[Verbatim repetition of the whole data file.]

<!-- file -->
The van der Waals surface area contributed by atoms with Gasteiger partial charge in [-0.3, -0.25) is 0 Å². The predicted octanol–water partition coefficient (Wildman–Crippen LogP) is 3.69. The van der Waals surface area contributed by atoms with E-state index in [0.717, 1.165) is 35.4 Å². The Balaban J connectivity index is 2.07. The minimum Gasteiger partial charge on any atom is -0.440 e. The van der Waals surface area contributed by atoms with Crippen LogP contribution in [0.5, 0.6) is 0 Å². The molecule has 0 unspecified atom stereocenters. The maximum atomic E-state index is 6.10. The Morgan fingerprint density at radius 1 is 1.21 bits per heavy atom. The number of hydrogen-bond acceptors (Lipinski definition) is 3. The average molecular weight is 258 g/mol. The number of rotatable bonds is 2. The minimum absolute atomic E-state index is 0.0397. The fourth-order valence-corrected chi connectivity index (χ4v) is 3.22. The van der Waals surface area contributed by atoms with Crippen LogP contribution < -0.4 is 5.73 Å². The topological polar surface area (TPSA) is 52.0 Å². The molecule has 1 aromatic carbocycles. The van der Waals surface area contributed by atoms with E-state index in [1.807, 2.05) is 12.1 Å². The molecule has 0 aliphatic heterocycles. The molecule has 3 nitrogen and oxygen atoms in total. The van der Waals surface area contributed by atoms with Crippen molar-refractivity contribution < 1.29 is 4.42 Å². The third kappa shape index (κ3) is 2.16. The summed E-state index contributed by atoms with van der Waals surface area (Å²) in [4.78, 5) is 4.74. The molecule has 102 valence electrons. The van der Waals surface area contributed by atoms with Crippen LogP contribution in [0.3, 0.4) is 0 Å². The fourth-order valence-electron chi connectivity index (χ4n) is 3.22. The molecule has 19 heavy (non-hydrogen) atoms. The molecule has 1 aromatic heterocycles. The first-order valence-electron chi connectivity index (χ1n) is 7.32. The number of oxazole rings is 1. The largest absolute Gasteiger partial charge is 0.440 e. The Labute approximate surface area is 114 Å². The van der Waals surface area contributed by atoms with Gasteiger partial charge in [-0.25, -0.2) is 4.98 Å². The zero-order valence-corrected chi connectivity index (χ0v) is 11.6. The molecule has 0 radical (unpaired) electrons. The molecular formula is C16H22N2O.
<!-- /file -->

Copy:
The van der Waals surface area contributed by atoms with Gasteiger partial charge in [-0.3, -0.25) is 0 Å². The predicted octanol–water partition coefficient (Wildman–Crippen LogP) is 3.69. The van der Waals surface area contributed by atoms with E-state index in [0.717, 1.165) is 35.4 Å². The Balaban J connectivity index is 2.07. The minimum Gasteiger partial charge on any atom is -0.440 e. The van der Waals surface area contributed by atoms with Crippen LogP contribution in [0.5, 0.6) is 0 Å². The molecule has 0 unspecified atom stereocenters. The maximum atomic E-state index is 6.10. The Morgan fingerprint density at radius 1 is 1.21 bits per heavy atom. The number of hydrogen-bond acceptors (Lipinski definition) is 3. The average molecular weight is 258 g/mol. The number of rotatable bonds is 2. The minimum absolute atomic E-state index is 0.0397. The fourth-order valence-corrected chi connectivity index (χ4v) is 3.22. The van der Waals surface area contributed by atoms with Crippen LogP contribution < -0.4 is 5.73 Å². The topological polar surface area (TPSA) is 52.0 Å². The molecule has 1 aromatic carbocycles. The van der Waals surface area contributed by atoms with E-state index in [1.807, 2.05) is 12.1 Å². The molecule has 0 aliphatic heterocycles. The molecule has 3 nitrogen and oxygen atoms in total. The van der Waals surface area contributed by atoms with Crippen molar-refractivity contribution < 1.29 is 4.42 Å². The third kappa shape index (κ3) is 2.16. The summed E-state index contributed by atoms with van der Waals surface area (Å²) in [4.78, 5) is 4.74. The molecule has 102 valence electrons. The van der Waals surface area contributed by atoms with Crippen LogP contribution in [0.3, 0.4) is 0 Å². The fourth-order valence-electron chi connectivity index (χ4n) is 3.22. The molecule has 19 heavy (non-hydrogen) atoms. The molecule has 1 aromatic heterocycles. The first-order valence-electron chi connectivity index (χ1n) is 7.32. The number of oxazole rings is 1. The largest absolute Gasteiger partial charge is 0.440 e. The Labute approximate surface area is 114 Å². The van der Waals surface area contributed by atoms with Gasteiger partial charge in [-0.25, -0.2) is 4.98 Å². The zero-order valence-corrected chi connectivity index (χ0v) is 11.6. The molecule has 0 radical (unpaired) electrons. The molecular formula is C16H22N2O.